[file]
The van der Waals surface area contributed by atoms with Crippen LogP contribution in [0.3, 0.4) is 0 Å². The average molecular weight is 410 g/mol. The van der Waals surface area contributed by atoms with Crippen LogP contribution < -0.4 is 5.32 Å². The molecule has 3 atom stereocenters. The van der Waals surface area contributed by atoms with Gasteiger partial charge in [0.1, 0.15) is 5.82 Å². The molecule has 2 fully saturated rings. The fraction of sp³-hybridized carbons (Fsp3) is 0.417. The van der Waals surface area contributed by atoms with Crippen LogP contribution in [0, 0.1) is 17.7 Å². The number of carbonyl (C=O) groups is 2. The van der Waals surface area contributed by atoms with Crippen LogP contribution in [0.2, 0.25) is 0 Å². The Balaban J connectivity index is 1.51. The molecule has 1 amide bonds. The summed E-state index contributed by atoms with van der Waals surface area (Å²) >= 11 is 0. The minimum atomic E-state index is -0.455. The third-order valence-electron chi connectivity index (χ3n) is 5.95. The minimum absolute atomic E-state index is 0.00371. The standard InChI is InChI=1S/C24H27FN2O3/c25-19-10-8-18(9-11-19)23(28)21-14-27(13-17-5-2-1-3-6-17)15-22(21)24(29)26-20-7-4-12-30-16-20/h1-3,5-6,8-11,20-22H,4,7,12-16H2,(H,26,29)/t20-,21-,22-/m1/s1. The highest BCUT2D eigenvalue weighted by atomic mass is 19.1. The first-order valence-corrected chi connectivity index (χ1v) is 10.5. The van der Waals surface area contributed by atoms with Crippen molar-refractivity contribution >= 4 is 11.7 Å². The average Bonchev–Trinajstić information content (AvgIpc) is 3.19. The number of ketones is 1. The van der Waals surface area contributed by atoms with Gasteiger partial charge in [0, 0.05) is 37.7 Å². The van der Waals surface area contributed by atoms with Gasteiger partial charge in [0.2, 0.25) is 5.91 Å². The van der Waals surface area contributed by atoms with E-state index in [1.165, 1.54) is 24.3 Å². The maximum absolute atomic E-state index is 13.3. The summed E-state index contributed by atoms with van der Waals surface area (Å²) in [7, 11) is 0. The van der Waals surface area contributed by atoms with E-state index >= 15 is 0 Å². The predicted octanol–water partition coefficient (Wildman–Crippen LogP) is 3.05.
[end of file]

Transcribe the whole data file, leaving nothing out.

The van der Waals surface area contributed by atoms with Crippen LogP contribution in [0.3, 0.4) is 0 Å². The average molecular weight is 410 g/mol. The van der Waals surface area contributed by atoms with Crippen LogP contribution < -0.4 is 5.32 Å². The molecule has 3 atom stereocenters. The van der Waals surface area contributed by atoms with Gasteiger partial charge in [0.1, 0.15) is 5.82 Å². The molecule has 2 fully saturated rings. The fraction of sp³-hybridized carbons (Fsp3) is 0.417. The van der Waals surface area contributed by atoms with Crippen LogP contribution in [0, 0.1) is 17.7 Å². The number of carbonyl (C=O) groups is 2. The van der Waals surface area contributed by atoms with Crippen LogP contribution in [0.2, 0.25) is 0 Å². The Balaban J connectivity index is 1.51. The molecule has 1 amide bonds. The summed E-state index contributed by atoms with van der Waals surface area (Å²) >= 11 is 0. The minimum atomic E-state index is -0.455. The third-order valence-electron chi connectivity index (χ3n) is 5.95. The minimum absolute atomic E-state index is 0.00371. The standard InChI is InChI=1S/C24H27FN2O3/c25-19-10-8-18(9-11-19)23(28)21-14-27(13-17-5-2-1-3-6-17)15-22(21)24(29)26-20-7-4-12-30-16-20/h1-3,5-6,8-11,20-22H,4,7,12-16H2,(H,26,29)/t20-,21-,22-/m1/s1. The highest BCUT2D eigenvalue weighted by atomic mass is 19.1. The first-order valence-corrected chi connectivity index (χ1v) is 10.5. The van der Waals surface area contributed by atoms with Crippen molar-refractivity contribution >= 4 is 11.7 Å². The average Bonchev–Trinajstić information content (AvgIpc) is 3.19. The number of ketones is 1. The van der Waals surface area contributed by atoms with Gasteiger partial charge in [0, 0.05) is 37.7 Å². The van der Waals surface area contributed by atoms with Gasteiger partial charge in [0.2, 0.25) is 5.91 Å². The van der Waals surface area contributed by atoms with E-state index in [1.165, 1.54) is 24.3 Å². The maximum absolute atomic E-state index is 13.3. The summed E-state index contributed by atoms with van der Waals surface area (Å²) in [7, 11) is 0. The van der Waals surface area contributed by atoms with E-state index >= 15 is 0 Å². The predicted octanol–water partition coefficient (Wildman–Crippen LogP) is 3.05.